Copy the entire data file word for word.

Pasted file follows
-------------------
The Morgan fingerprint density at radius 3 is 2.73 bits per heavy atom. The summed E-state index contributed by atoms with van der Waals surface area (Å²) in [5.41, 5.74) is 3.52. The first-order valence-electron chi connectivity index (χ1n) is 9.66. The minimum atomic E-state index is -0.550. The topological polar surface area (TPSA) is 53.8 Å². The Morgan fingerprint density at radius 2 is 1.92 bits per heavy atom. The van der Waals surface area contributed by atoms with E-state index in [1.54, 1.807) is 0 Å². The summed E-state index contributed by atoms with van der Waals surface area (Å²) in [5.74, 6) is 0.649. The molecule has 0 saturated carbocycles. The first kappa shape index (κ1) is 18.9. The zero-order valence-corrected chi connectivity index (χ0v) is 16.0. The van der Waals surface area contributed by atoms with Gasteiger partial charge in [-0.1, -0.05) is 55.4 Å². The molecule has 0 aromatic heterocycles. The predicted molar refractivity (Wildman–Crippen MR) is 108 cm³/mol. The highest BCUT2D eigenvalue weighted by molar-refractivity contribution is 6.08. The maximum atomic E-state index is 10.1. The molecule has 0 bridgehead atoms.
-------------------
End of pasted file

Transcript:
The Morgan fingerprint density at radius 3 is 2.73 bits per heavy atom. The summed E-state index contributed by atoms with van der Waals surface area (Å²) in [5.41, 5.74) is 3.52. The first-order valence-electron chi connectivity index (χ1n) is 9.66. The minimum atomic E-state index is -0.550. The topological polar surface area (TPSA) is 53.8 Å². The Morgan fingerprint density at radius 2 is 1.92 bits per heavy atom. The van der Waals surface area contributed by atoms with E-state index in [1.54, 1.807) is 0 Å². The summed E-state index contributed by atoms with van der Waals surface area (Å²) in [5.74, 6) is 0.649. The molecule has 0 saturated carbocycles. The first kappa shape index (κ1) is 18.9. The zero-order valence-corrected chi connectivity index (χ0v) is 16.0. The van der Waals surface area contributed by atoms with Gasteiger partial charge in [-0.1, -0.05) is 55.4 Å². The molecule has 0 aromatic heterocycles. The predicted molar refractivity (Wildman–Crippen MR) is 108 cm³/mol. The highest BCUT2D eigenvalue weighted by molar-refractivity contribution is 6.08. The maximum atomic E-state index is 10.1. The molecule has 0 bridgehead atoms.